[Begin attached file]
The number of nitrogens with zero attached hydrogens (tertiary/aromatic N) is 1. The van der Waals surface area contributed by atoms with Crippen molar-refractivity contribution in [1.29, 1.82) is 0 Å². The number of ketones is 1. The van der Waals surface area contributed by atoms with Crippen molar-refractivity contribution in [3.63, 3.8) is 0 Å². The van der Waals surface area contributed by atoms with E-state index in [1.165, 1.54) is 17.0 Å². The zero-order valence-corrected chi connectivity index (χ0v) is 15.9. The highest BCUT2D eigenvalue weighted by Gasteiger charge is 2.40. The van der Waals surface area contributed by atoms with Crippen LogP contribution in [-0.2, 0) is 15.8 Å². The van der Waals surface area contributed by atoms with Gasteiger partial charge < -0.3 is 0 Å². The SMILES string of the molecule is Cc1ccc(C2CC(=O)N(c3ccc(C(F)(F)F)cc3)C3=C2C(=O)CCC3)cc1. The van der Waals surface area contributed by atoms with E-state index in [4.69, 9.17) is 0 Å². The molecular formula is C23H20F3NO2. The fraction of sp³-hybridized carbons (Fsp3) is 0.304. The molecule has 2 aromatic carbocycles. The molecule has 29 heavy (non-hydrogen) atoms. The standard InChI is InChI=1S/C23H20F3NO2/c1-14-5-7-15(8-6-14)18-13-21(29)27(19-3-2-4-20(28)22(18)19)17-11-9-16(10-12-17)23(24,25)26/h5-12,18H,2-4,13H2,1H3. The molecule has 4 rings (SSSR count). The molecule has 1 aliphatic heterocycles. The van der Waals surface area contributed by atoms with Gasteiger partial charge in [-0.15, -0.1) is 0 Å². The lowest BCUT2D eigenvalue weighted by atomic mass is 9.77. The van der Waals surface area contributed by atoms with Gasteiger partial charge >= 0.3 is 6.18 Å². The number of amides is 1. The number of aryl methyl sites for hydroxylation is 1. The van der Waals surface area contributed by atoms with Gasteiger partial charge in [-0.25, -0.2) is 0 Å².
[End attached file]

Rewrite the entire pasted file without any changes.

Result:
The number of nitrogens with zero attached hydrogens (tertiary/aromatic N) is 1. The van der Waals surface area contributed by atoms with Crippen molar-refractivity contribution in [1.29, 1.82) is 0 Å². The number of ketones is 1. The van der Waals surface area contributed by atoms with Crippen molar-refractivity contribution in [3.63, 3.8) is 0 Å². The van der Waals surface area contributed by atoms with E-state index in [1.165, 1.54) is 17.0 Å². The zero-order valence-corrected chi connectivity index (χ0v) is 15.9. The highest BCUT2D eigenvalue weighted by Gasteiger charge is 2.40. The van der Waals surface area contributed by atoms with Crippen LogP contribution in [-0.2, 0) is 15.8 Å². The van der Waals surface area contributed by atoms with Gasteiger partial charge < -0.3 is 0 Å². The SMILES string of the molecule is Cc1ccc(C2CC(=O)N(c3ccc(C(F)(F)F)cc3)C3=C2C(=O)CCC3)cc1. The van der Waals surface area contributed by atoms with E-state index in [4.69, 9.17) is 0 Å². The molecular formula is C23H20F3NO2. The fraction of sp³-hybridized carbons (Fsp3) is 0.304. The molecule has 2 aromatic carbocycles. The molecule has 29 heavy (non-hydrogen) atoms. The standard InChI is InChI=1S/C23H20F3NO2/c1-14-5-7-15(8-6-14)18-13-21(29)27(19-3-2-4-20(28)22(18)19)17-11-9-16(10-12-17)23(24,25)26/h5-12,18H,2-4,13H2,1H3. The molecule has 4 rings (SSSR count). The molecule has 1 aliphatic heterocycles. The van der Waals surface area contributed by atoms with Gasteiger partial charge in [-0.15, -0.1) is 0 Å². The lowest BCUT2D eigenvalue weighted by atomic mass is 9.77. The van der Waals surface area contributed by atoms with Gasteiger partial charge >= 0.3 is 6.18 Å². The number of amides is 1. The number of aryl methyl sites for hydroxylation is 1. The van der Waals surface area contributed by atoms with Gasteiger partial charge in [-0.25, -0.2) is 0 Å².